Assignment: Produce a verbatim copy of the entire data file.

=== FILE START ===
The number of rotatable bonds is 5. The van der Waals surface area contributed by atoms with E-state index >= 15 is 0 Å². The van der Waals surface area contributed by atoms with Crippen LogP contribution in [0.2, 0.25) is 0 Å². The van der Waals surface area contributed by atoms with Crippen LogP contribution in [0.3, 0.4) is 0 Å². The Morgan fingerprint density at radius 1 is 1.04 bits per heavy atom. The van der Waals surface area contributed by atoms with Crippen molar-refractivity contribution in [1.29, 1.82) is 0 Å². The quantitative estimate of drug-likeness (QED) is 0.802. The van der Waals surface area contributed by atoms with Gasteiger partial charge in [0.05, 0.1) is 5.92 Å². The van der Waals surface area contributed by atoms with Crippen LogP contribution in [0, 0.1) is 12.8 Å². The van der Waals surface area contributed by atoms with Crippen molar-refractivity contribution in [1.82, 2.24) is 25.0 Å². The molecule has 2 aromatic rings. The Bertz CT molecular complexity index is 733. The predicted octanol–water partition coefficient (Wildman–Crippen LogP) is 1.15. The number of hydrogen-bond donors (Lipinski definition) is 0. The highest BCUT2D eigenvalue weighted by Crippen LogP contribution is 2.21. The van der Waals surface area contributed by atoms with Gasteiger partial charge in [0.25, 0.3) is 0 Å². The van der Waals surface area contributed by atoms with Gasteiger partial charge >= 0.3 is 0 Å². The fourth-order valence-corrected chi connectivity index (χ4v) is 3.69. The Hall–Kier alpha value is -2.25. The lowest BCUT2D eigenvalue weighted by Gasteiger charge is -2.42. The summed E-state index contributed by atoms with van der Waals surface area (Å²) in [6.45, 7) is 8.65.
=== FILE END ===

The number of rotatable bonds is 5. The van der Waals surface area contributed by atoms with E-state index >= 15 is 0 Å². The van der Waals surface area contributed by atoms with Crippen LogP contribution in [0.2, 0.25) is 0 Å². The van der Waals surface area contributed by atoms with Crippen LogP contribution in [0.3, 0.4) is 0 Å². The Morgan fingerprint density at radius 1 is 1.04 bits per heavy atom. The van der Waals surface area contributed by atoms with Crippen molar-refractivity contribution in [1.29, 1.82) is 0 Å². The quantitative estimate of drug-likeness (QED) is 0.802. The van der Waals surface area contributed by atoms with Gasteiger partial charge in [0.05, 0.1) is 5.92 Å². The van der Waals surface area contributed by atoms with Crippen LogP contribution in [0, 0.1) is 12.8 Å². The van der Waals surface area contributed by atoms with Crippen molar-refractivity contribution in [1.82, 2.24) is 25.0 Å². The molecule has 2 aromatic rings. The Bertz CT molecular complexity index is 733. The predicted octanol–water partition coefficient (Wildman–Crippen LogP) is 1.15. The number of hydrogen-bond donors (Lipinski definition) is 0. The highest BCUT2D eigenvalue weighted by Crippen LogP contribution is 2.21. The van der Waals surface area contributed by atoms with Gasteiger partial charge in [0.25, 0.3) is 0 Å². The van der Waals surface area contributed by atoms with Gasteiger partial charge >= 0.3 is 0 Å². The fourth-order valence-corrected chi connectivity index (χ4v) is 3.69. The Hall–Kier alpha value is -2.25. The lowest BCUT2D eigenvalue weighted by Gasteiger charge is -2.42. The summed E-state index contributed by atoms with van der Waals surface area (Å²) in [6.45, 7) is 8.65.